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Conjuring Fate – Curse of the Fallen Award winner

Conjuring Fate
Curse of the Fallen
by Rachel Montgomery at 05 November 2019, 3:42 PM

CONJURING FATE is a band from Belfast releasing their third album. A melodic band without a lot of bells and whistles, Conjuring Fate pulls together thematic elements with a traditional guitar-bass-drums-vocalist lineup without synthesizers, and they don’t sound like they’re stuck in the 1980s!

Premonition” is a solid ambient opener, complete with storm sounds, a creepy organ and howling winds. It teases the listener with some intense guitar chords here and there as the song picks up. These riffs directly lead into the next track, “Burn the Witch.”

The singer is mostly clear, but there are a few hiccups in the vocal performance on this track (some vocal cracking a nasally spots here and there). The chanting in the chorus would be a fun element at a concert. The guitar solo mainly keeps to the melody, but there are a few bells and whistles thrown in to distinguish it, like sweeps and long, high notes.

Voodoo Wrath” begins with some ominous chords before getting into the main riff. I appreciate how the riff so far are utilized like lightning strikes: sudden bursts of intensity through slower parts and building up or crashing over and over through the songs. The snare also helps this effect. The melody is intense and uplifting even with a lower register. More than the first two songs, this one makes me excited for the rest of the album.

Midnight Skies” has some of the best vocal performance on this album. In his lower register, the singer’s voice has a nice, clear quality and I liked how his part started syncopated, drawing attention to it. The instrumentals aren’t bad; they just don’t stand out since there’s not a lot of variety in the notes.

Journey’s End” has some more variety in the instrumentals but mainly sticks to a riff or two. However, the song is fast, engaging and pumps you up. Like the last song, the vocalist sticks to a lower register and therefore, he can easily keep his voice clear and on-key.

Daughter of the Everglades” has some great vocal technique. The lyrical melody soars above a faster, intricate melody line, creating an uplifting feeling; this is my favorite kind of Power Metal song. The melody has variety in tempo and the harmonies are great, which keeps me smiling from beginning to end. The guitar solo has great complexities, including varied techniques like sweeps and arpeggios that keep me engaged.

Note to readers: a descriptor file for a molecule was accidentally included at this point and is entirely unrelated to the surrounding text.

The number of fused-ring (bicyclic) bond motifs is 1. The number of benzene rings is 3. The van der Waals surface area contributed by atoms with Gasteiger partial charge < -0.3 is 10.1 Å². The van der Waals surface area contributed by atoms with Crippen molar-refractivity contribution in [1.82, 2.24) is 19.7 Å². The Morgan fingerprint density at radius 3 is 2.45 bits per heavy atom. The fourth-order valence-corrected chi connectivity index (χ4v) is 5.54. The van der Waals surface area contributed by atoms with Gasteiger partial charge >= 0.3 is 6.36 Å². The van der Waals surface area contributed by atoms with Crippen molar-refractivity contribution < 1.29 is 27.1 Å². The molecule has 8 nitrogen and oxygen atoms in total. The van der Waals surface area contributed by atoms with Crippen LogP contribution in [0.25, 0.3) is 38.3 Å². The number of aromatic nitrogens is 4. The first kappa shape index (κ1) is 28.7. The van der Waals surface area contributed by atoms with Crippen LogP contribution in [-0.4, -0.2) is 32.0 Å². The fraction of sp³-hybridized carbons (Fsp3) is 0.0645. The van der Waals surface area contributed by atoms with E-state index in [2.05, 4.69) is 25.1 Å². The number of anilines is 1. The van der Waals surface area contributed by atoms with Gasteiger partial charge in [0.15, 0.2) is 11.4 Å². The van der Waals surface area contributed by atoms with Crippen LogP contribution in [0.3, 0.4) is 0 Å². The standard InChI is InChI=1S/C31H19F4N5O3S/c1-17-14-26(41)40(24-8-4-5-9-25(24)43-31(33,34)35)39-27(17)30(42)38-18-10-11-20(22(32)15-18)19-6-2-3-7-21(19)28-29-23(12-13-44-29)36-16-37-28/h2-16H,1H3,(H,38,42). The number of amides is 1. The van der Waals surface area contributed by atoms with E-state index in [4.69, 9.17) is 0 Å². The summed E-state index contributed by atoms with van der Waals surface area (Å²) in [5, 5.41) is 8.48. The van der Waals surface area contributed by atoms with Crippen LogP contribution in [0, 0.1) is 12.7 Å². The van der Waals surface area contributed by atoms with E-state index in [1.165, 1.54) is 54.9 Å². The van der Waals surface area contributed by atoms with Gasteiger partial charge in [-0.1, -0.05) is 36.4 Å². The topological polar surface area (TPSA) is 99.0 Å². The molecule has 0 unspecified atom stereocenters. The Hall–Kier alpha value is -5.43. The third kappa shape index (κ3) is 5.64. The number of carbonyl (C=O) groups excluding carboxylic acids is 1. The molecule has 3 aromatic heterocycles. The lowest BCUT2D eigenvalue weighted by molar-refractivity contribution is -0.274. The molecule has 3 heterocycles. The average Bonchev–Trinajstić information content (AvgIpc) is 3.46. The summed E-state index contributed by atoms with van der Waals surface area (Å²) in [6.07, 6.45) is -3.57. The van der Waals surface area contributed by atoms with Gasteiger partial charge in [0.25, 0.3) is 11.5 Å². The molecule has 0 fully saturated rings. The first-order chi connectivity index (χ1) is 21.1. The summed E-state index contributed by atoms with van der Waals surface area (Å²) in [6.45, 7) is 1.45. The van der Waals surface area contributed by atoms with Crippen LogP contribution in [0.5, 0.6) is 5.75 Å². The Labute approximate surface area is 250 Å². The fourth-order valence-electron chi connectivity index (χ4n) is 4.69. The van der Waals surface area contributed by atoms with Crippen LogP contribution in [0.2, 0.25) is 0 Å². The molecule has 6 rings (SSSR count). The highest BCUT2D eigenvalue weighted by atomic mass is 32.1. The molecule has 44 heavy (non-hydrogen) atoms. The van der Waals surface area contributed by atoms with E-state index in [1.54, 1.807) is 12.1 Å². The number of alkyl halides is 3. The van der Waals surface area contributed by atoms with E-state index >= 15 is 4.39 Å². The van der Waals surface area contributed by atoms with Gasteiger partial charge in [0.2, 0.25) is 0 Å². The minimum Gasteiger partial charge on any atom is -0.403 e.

Night of the Knives” begins with a 3/4 tempo and then changes to standard 4/4 time right in the introduction. It features a standard gunfire guitar riff and a narrative before the solo that contextualizes the theme. The song is about a survivor of Jack the Ripper, which I didn’t get until the narrative before the solo. I wish it were included in the intro so I could have some context when listening to the lyrics; it’s a small, personal nitpick, but I think it would make the song more relatable if the narration context were at the beginning.

No Escape” is a thrashier, more intense song featuring echoing vocals and a speedy, hard melody line throughout the song. Like “Voodoo Wrath,” it’s energetic and keeps listeners pumped from beginning to end. It also adds some variety in the tempo of the album, since the last song was mid-tempo and this one is faster.

Children of the Night” is also a fast song, but the intro is more melodic than Speed or Thrash. The guitars can approach synthetic levels. The choir elements in the verses add some unique flavorings to the song to distinguish it from the last one. The slower refrain acts as a call to action, making this song almost like an anthem, and invoking an image of bats or winged demons being summoned from the depths, especially with the frayed solo following the refrain.

Finally, “Original Sin” begins with a machine gun riff that rarely relents through the song’s run. Whether it’s carried by the guitar, the bass, or the drums in the background, the relentless pounding is always present in the song. For a closing song, it’s the most intense, fastest song on the album when closers are usually slower or combine all the elements of the album into one final song.

In fact, there were no slow songs on the album. However, it didn’t feel monotonous. Each song kept true to their own thematic elements and produced their own world. For people who are fans of melodic, thematic metal, but don’t like a lot of symphonic bells and whistles, this is a band definitely worth checking out, especially this album.

Songwriting: 9
Musicianship: 9
Memorability: 9
Production: 9

4 Star Rating

1. The Premonition
2. Burn the Witch
3. Voodoo Wrath
4. Midnight Skies
5. Journey’s End
6. Daughter of the Everglades
7. Night of the Knives
8. No Escape
9. Children of the Night
10. Original Sin
Tommy Daly – Vocals
Phil Horner – Guitars
Karl Gibson – Guitars
Steve Legear – Bass
Niall McGrotty – Drums
Record Label: Pure Steel Records


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